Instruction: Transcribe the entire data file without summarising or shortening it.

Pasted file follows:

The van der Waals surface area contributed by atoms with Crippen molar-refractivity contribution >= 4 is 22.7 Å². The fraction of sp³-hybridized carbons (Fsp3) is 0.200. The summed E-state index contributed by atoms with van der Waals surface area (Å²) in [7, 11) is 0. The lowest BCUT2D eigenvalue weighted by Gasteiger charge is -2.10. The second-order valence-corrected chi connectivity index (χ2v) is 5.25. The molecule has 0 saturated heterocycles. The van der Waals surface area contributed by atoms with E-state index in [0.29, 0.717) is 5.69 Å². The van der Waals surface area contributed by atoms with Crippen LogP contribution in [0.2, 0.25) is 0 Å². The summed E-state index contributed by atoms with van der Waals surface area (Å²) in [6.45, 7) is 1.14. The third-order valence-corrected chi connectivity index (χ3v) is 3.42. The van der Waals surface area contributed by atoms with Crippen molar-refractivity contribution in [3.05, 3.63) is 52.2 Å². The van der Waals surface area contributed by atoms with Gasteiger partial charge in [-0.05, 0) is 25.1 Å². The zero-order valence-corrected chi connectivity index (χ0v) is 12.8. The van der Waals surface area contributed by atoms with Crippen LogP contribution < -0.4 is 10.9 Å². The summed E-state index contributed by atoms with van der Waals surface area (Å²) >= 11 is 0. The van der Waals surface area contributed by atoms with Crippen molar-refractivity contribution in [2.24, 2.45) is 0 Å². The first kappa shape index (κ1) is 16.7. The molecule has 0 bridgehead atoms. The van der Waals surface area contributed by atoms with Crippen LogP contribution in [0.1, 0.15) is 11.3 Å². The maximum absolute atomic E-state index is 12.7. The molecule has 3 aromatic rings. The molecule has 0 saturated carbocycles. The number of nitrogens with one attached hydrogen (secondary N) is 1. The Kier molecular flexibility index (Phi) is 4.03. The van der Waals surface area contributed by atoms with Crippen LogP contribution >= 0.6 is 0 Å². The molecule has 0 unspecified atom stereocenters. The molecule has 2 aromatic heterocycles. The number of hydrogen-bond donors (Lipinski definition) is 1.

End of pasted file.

The van der Waals surface area contributed by atoms with Crippen molar-refractivity contribution >= 4 is 22.7 Å². The fraction of sp³-hybridized carbons (Fsp3) is 0.200. The summed E-state index contributed by atoms with van der Waals surface area (Å²) in [7, 11) is 0. The lowest BCUT2D eigenvalue weighted by Gasteiger charge is -2.10. The second-order valence-corrected chi connectivity index (χ2v) is 5.25. The molecule has 0 saturated heterocycles. The van der Waals surface area contributed by atoms with E-state index in [0.29, 0.717) is 5.69 Å². The van der Waals surface area contributed by atoms with Crippen LogP contribution in [0.2, 0.25) is 0 Å². The summed E-state index contributed by atoms with van der Waals surface area (Å²) in [6.45, 7) is 1.14. The third-order valence-corrected chi connectivity index (χ3v) is 3.42. The van der Waals surface area contributed by atoms with Crippen molar-refractivity contribution in [3.05, 3.63) is 52.2 Å². The van der Waals surface area contributed by atoms with Gasteiger partial charge in [-0.05, 0) is 25.1 Å². The zero-order valence-corrected chi connectivity index (χ0v) is 12.8. The van der Waals surface area contributed by atoms with Crippen LogP contribution < -0.4 is 10.9 Å². The summed E-state index contributed by atoms with van der Waals surface area (Å²) >= 11 is 0. The van der Waals surface area contributed by atoms with Crippen molar-refractivity contribution in [2.24, 2.45) is 0 Å². The first kappa shape index (κ1) is 16.7. The molecule has 0 bridgehead atoms. The van der Waals surface area contributed by atoms with Crippen LogP contribution in [0.1, 0.15) is 11.3 Å². The maximum absolute atomic E-state index is 12.7. The molecule has 3 aromatic rings. The molecule has 0 saturated carbocycles. The number of nitrogens with one attached hydrogen (secondary N) is 1. The Kier molecular flexibility index (Phi) is 4.03. The van der Waals surface area contributed by atoms with Crippen LogP contribution >= 0.6 is 0 Å². The molecule has 0 unspecified atom stereocenters. The molecule has 2 aromatic heterocycles. The number of hydrogen-bond donors (Lipinski definition) is 1.